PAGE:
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Lt. Gov. Taylor says she’s staying in race for governor

Published: Thursday, November 30, 2017 @ 10:53 AM
Updated: Thursday, November 30, 2017 @ 4:07 PM


            Mary Taylor
Mary Taylor

The same day Republicans Mike DeWine and Jon Husted announced they’re teaming up in 2018, Lt. Gov. Mary Taylor brushed aside all notions that she would drop out of the GOP primary.

“I am in it to win,” Taylor said. “Mike DeWine is the past. And I will fight for Ohio’s future.”

Taylor, who has served as John Kasich’s lieutenant governor for seven years, is the only woman in the primary. Business owner Jim Renacci, who first won a seat on Congress in November 2010, is also still in the race.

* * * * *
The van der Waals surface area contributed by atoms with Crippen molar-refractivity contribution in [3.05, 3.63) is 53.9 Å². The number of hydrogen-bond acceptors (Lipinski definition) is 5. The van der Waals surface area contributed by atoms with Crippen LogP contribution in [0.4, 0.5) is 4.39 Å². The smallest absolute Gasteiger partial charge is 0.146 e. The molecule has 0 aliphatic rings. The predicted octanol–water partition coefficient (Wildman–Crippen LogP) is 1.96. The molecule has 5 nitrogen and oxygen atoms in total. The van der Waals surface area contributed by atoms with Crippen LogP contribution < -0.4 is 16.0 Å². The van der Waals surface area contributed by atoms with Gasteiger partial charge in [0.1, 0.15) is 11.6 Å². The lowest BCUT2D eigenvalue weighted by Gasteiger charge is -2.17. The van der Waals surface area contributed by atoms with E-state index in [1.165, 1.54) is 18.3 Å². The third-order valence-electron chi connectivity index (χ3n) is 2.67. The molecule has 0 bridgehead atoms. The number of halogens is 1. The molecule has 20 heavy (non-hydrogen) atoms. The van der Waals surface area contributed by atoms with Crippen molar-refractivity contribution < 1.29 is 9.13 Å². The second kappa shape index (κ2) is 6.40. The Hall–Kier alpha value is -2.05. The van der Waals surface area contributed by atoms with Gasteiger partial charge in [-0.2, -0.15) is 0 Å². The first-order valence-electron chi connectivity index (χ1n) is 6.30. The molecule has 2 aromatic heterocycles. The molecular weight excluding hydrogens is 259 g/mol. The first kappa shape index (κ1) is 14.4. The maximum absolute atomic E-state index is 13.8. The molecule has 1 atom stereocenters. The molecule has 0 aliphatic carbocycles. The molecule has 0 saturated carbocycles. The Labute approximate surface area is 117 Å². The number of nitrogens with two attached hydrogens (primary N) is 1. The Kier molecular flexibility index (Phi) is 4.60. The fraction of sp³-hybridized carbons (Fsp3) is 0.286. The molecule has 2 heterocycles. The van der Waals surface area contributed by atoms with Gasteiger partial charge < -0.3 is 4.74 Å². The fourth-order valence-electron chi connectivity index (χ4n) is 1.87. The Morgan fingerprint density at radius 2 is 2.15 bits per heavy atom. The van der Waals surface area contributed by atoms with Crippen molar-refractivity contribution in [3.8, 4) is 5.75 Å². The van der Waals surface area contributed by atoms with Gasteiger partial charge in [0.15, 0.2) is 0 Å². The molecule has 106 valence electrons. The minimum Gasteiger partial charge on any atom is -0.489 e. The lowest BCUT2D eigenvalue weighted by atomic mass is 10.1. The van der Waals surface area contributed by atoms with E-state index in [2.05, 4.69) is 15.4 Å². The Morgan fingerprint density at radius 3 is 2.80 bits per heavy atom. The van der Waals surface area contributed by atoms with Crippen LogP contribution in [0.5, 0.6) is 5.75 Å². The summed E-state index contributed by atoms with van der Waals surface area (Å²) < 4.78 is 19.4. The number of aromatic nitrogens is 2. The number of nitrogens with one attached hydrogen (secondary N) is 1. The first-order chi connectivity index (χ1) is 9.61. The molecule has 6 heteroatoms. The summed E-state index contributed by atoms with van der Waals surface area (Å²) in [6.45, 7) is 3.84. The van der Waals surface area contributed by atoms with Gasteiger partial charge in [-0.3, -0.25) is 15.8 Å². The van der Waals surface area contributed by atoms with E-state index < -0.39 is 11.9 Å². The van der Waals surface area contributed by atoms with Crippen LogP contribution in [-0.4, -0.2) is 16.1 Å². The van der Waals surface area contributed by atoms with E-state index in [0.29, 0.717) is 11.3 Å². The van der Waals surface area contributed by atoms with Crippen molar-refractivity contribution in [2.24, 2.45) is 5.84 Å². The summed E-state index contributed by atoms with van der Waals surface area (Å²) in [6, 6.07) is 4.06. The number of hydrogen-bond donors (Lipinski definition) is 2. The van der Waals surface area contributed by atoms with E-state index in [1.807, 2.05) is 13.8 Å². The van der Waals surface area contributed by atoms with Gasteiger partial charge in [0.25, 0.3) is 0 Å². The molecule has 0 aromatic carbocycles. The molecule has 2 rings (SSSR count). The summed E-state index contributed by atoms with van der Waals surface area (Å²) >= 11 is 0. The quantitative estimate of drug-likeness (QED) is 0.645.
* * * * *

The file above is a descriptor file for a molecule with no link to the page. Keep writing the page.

Related: Kasich says he backs Taylor in ‘18

Related: Here’s what all the Ohio governor candidates say they’ll do about the opioid crisis

Related: Ohio Lt. Gov. Taylor opens up about her sons’ opiate addictions

Both Renacci and Taylor are positioning themselves as change agents.

“As we’ve said for months, this race will come down to a clear choice between liberal Columbus career politicians and a conservative Columbus outsider in Jim Renacci, who will break up the establishment status quo and put Ohio first,” said Renacci campaign spokesman James Slepian. “And that choice has never been more clear than it is today.”

This means the Ohio GOP still faces the likely scenario of an expensive, bruising primary.